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THE SPINE OF NIGHT | An Ultra-Violent, High-Fantasy Epic!

This animated fantasy-horror flick is guaranteed to melt your face off!

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The Spine of Night is an ultra-violent, high-fantasy epic adventure that is reminiscent of sword and sorcery classics. Features mind-bending sequences thanks to its elements of dark magic and the film becomes a visual treat courtesy of its full-on brutality. Within the first moments, The Spine of Night grabs you by surprise as the rotoscope animation is pure artistry. And in the vein of Heavy Metal, the film pushes all the boundaries as it showcases visual storytelling at its best.

The Spine of Night takes the viewer through the centuries and to a medieval hinterland where fantasy fables. The story focuses on the thirst for knowledge, the lust for power, and ultimately the blaze of both. When an earthly dark power- a mysterious blue flower known as “the bloom” is stolen from its rightful caretakers, all of the mankind slip into an unending world of strife and darkness as the flower can create great abundance or be used to destroy. It’s up to a group of heroes from different eras and cultures to stop the one responsible and bring back balance to nature and mankind.

The Spine of Night functions somewhat as an anthology, we see a series of tales tied together by a common thread and told hauntingly and beautifully from the perspective of Tzod, a centuries-old swamp witch voiced by Lucy Lawless, her character naked with barely primitive clothing and gear braves this barbaric high fantasy by climbing through frigid conditions whilst ascending a mountaintop to speak to the flower’s guardian voiced beautifully by Richard E. Grant. What ensues is exchanging tales centred on betrayal, slaughter, and oppression. This gives the audience a deeper understanding of this universe and its capricious gods. Tzod uses the blue flower to perform hallucinatory rituals for her tribe, but its power is stolen by lord Pyrantin (Patton Oswalt), who has an army at his disposal and megalomaniacal ambitions. However, both are screwed over by a scheming necromancer who wants to take over the world until the flower itself begins to drive him mad. what begins as a simple desire for power becomes a genocidal crusade for death and destruction. Directors Morgan Galen King and Philip Gelatt deliver something spectacular.

The film doesn’t mess around when it comes to its depiction of sex and violence, the film at its best is full-on brutal with full-on nudity and graphic carnage. People are sliced and diced in some visceral sequences. The violence jumps out of the screen thanks to its exceptionally detailed, rotoscope animation. The backdrops are glorious as each sequence switches up its colour palette. Characters are brought to life through the rotoscoping technique with painstaking expressive detail. The filmmakers have achieved in making this world feel like a nightmare and have succeeded in indulging all the tropes such as fantasy, surrealism, imagination to make a fantasy epic, a first in adult animation.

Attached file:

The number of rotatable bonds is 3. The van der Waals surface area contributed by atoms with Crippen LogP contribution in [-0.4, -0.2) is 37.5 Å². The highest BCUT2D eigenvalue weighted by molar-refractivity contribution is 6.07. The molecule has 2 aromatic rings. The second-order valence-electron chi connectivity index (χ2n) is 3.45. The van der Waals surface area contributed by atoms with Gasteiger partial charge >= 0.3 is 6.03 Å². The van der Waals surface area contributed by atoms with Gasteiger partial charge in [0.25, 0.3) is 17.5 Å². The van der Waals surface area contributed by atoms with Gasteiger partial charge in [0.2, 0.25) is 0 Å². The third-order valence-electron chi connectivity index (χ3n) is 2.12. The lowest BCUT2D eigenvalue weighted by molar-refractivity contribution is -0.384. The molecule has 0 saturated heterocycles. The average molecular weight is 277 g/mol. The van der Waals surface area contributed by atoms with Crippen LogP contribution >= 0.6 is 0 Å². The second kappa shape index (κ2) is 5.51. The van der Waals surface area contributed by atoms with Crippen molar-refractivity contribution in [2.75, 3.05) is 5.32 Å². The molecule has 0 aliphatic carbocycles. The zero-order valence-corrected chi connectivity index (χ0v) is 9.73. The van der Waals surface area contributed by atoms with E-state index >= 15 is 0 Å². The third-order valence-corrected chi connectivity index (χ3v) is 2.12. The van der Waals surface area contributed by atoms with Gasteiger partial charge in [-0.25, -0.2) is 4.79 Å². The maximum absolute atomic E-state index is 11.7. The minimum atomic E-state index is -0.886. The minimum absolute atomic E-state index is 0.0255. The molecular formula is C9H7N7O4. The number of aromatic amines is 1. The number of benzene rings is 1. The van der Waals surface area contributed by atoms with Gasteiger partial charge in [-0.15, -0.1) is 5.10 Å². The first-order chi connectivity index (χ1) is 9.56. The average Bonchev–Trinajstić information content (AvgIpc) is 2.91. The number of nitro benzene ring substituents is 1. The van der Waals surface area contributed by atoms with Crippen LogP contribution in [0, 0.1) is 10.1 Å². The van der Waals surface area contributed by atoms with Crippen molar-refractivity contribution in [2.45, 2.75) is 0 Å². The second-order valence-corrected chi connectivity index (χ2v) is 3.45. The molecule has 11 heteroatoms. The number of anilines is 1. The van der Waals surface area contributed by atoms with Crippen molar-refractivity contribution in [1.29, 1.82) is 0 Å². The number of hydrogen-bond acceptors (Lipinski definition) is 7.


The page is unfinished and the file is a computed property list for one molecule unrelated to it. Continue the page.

The Spine of Night is available on Shudder from March 24th.

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Kung Fu Panda 4 Review: Po and Co are Back to Pack Hilarious Punches.

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I’ve seen too many great animation franchises deliver diminishing returns with more and more sequels. To name some recent examples one could include How to Train Your Dragon, Despicable Me, Cars, etc. Kung Fu Panda is another franchise that unfortunately falls in this category. The threequel that released in 2016, was most people’s choice for the weakest entry in the beloved franchise. So that made me pretty skeptical whether the world was ready for this franchise to return and gave us good cause not to have expectations set too high, especially given the weak marketing campaign and smaller production budget. To make things worse, it was being reported that the furious five would not be a part of the story.

So I went in with my expectations in check but I was pleasantly surprised. It’s been 8 years since the last Kung Fu Panda movie, but the characters are somehow still fresh and fun. One of the best things that the makers are able to do is remind the viewers what makes Po such a darling and why we love him so much. Jack Black is such a natural fit for his voice and makes this character special with his wit and wisdom in this latest entry.